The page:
NEW YORK – Ahead of nationwide midterm elections next week, the lone Catholic bishop in South Carolina is reminding U.S. Catholics that regardless of which political party they belong to, they should vote as Christians first, seeking the common good of all people.
“As Americans prepare to step into the voting booth later this month, it is important to recognize, especially as Christians, that we do not only belong to a specific party – we are Christians first,” Bishop Jacques Fabre-Jeune of Charleston said in a Nov. 2 statement.
“We belong to God who has made us one family in faith,” he said. “We have responsibilities to our nation and communities to seek the common good of all people and promote dialogue in a world of differences.”
The midterm elections are Nov. 8, with 35 of the 100 Senate seats and all 435 House seats up for grabs.
The results could take away a Democratic majority in both the House and Senate. Currently, Democrats have a 220 to 212 advantage in the House. The other three seats are vacant. In the Senate, there are 48 Democrats and two independents who caucus with Democrats, and 50 Republicans. Any voting ties in the Senate are broken by Vice President Kamala Harris, giving Democrats a slight advantage.
The Catholic Church doesn’t back individual candidates for election or re-election. Instead, the church advocates for Catholics to vote in accordance with their faith values, and advises them on different issues – issues of life, religious liberty, definition of marriage, the wealth disparity, immigration and violence among them.
The United States Conference of Catholic Bishops highlights these issues in its voting document “Forming Consciences for Faithful Citizenship.” The document serves as a reminder to Catholics of three things to take to the voting booths with them: respect for the dignity of each person is the core of Catholic teaching, focus on the common good, and Catholics have an obligation to vote.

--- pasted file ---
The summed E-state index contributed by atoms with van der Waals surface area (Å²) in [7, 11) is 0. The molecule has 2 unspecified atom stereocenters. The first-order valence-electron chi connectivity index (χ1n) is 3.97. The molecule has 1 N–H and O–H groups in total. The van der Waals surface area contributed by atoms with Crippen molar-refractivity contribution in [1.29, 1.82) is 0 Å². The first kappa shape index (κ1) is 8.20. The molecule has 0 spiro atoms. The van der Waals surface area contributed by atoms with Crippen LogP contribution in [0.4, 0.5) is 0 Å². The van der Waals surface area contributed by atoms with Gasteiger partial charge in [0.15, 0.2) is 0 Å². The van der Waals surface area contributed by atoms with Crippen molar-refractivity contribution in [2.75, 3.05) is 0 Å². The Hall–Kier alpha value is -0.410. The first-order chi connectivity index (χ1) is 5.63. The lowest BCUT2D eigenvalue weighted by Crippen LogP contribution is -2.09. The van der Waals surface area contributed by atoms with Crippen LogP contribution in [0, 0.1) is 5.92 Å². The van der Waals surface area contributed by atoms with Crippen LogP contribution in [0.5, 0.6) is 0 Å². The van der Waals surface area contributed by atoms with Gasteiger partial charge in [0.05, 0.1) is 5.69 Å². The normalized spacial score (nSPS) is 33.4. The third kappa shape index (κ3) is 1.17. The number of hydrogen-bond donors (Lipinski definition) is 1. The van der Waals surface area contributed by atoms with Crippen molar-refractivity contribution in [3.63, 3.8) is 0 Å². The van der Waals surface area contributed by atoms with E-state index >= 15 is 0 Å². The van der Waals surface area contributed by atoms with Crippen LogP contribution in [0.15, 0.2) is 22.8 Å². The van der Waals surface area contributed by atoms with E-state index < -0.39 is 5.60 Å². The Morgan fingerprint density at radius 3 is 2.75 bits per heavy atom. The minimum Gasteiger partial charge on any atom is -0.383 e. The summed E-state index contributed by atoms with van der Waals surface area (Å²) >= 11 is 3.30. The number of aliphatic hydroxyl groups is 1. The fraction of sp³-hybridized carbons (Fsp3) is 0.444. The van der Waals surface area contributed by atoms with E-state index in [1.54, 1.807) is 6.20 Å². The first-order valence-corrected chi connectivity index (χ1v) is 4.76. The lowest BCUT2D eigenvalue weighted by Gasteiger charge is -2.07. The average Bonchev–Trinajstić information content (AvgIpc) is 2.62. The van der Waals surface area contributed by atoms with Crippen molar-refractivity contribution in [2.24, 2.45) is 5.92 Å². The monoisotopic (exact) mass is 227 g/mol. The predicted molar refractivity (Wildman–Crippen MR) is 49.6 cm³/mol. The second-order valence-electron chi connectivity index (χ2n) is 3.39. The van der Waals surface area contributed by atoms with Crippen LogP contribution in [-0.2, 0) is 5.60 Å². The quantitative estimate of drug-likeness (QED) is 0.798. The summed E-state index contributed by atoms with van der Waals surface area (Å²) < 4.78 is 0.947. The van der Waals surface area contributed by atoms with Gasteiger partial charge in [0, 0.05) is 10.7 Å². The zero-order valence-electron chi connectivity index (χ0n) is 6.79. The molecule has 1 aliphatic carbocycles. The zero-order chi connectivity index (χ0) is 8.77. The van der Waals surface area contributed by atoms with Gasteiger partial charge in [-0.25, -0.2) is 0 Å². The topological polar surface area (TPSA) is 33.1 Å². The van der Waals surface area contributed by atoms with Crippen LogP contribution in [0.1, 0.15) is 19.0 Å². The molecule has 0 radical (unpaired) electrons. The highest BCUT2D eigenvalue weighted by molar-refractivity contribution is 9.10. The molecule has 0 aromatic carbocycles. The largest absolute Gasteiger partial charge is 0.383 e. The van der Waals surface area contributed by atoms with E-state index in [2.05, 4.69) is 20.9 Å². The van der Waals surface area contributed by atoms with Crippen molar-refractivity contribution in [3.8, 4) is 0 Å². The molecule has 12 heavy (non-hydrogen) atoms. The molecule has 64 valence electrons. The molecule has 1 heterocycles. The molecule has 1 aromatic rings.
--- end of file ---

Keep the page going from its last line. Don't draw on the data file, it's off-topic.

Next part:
Individual dioceses and state Catholic conferences have issued similar documents. And some have spoken out specifically against abortion measures on their state’s ballots in recent weeks.
In his Nov. 2 statement, though, Fabre-Jeune, is speaking about the upcoming elections from a broader perspective. He emphasized the idea that Catholics should vote from a well-formed conscience, and offers a reminder of the “blessing” it is to have the opportunity to participate in civic life.
Fabre-Jeune was born in Haiti – a country that has long been in political turmoil – immigrating to New York City while he was in high school. He was ordained to the priesthood in 1986 in the Diocese of Brooklyn, and prior to becoming bishop of Charleston earlier this year, held appointments in Florida, Cuba, the Dominican Republic, Rome and the state of Georgia.
“As citizens of this great country, we have the ability to vote and engage in civic life,” Fabre-Jeune said Nov. 2. “It is a blessing that we can actively live our faith and a moral obligation to vote for those that defend the right to practice it.”
The bishop also mentions the importance of Catholics forming consciences before voting, and weighing each candidate’s stance “on the moral hierarchy of issues.”
“We must elect lawmakers who uphold and promote the common good, reject intrinsically evil acts, and protect the weak, undeserved, and vulnerable,” Fabre-Jeune said.
“We do not vote from social pressure or selfishness, but from a well-formed conscience. We vote for love of one another which flows from God, the creator and giver of life,” he added. “Let us pray for our state and nation as we seek the intercession of the patroness of South Carolina, Our Lady of Joyful Hope.”
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